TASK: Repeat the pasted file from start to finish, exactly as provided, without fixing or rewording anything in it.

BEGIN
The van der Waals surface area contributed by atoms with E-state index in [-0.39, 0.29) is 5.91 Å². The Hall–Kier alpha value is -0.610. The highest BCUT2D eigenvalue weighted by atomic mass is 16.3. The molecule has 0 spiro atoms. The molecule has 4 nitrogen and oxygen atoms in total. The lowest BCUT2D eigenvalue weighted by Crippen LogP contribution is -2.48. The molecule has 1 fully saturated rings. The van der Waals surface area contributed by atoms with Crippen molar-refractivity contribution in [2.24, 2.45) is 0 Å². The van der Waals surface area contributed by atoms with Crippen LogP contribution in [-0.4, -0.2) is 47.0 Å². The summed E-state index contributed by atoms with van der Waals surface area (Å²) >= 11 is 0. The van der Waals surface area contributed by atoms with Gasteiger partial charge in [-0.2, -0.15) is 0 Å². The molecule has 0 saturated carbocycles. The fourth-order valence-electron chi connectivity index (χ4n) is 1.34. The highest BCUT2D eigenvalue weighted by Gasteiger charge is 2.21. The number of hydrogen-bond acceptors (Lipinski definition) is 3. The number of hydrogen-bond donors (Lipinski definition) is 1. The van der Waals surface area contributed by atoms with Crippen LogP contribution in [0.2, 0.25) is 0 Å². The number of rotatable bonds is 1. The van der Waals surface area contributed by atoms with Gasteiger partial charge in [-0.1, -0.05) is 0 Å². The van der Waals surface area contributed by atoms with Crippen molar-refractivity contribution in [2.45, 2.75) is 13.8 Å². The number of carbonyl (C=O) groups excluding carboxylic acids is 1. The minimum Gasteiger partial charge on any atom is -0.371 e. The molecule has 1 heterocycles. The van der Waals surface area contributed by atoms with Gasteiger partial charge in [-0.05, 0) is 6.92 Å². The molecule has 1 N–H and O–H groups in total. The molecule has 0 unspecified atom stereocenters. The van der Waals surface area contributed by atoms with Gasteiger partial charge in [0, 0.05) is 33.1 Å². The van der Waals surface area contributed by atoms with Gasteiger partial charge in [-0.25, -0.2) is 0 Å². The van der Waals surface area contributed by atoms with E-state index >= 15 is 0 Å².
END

The van der Waals surface area contributed by atoms with E-state index in [-0.39, 0.29) is 5.91 Å². The Hall–Kier alpha value is -0.610. The highest BCUT2D eigenvalue weighted by atomic mass is 16.3. The molecule has 0 spiro atoms. The molecule has 4 nitrogen and oxygen atoms in total. The lowest BCUT2D eigenvalue weighted by Crippen LogP contribution is -2.48. The molecule has 1 fully saturated rings. The van der Waals surface area contributed by atoms with Crippen molar-refractivity contribution in [2.24, 2.45) is 0 Å². The van der Waals surface area contributed by atoms with Crippen LogP contribution in [-0.4, -0.2) is 47.0 Å². The summed E-state index contributed by atoms with van der Waals surface area (Å²) >= 11 is 0. The van der Waals surface area contributed by atoms with Gasteiger partial charge in [-0.2, -0.15) is 0 Å². The molecule has 0 saturated carbocycles. The fourth-order valence-electron chi connectivity index (χ4n) is 1.34. The highest BCUT2D eigenvalue weighted by Gasteiger charge is 2.21. The number of hydrogen-bond acceptors (Lipinski definition) is 3. The number of hydrogen-bond donors (Lipinski definition) is 1. The van der Waals surface area contributed by atoms with Crippen LogP contribution in [0.2, 0.25) is 0 Å². The number of rotatable bonds is 1. The van der Waals surface area contributed by atoms with Gasteiger partial charge in [-0.1, -0.05) is 0 Å². The van der Waals surface area contributed by atoms with Crippen molar-refractivity contribution in [2.45, 2.75) is 13.8 Å². The number of carbonyl (C=O) groups excluding carboxylic acids is 1. The minimum Gasteiger partial charge on any atom is -0.371 e. The molecule has 1 heterocycles. The van der Waals surface area contributed by atoms with Gasteiger partial charge in [-0.05, 0) is 6.92 Å². The molecule has 1 N–H and O–H groups in total. The molecule has 0 unspecified atom stereocenters. The van der Waals surface area contributed by atoms with Gasteiger partial charge in [0, 0.05) is 33.1 Å². The van der Waals surface area contributed by atoms with Gasteiger partial charge in [-0.25, -0.2) is 0 Å². The van der Waals surface area contributed by atoms with E-state index >= 15 is 0 Å².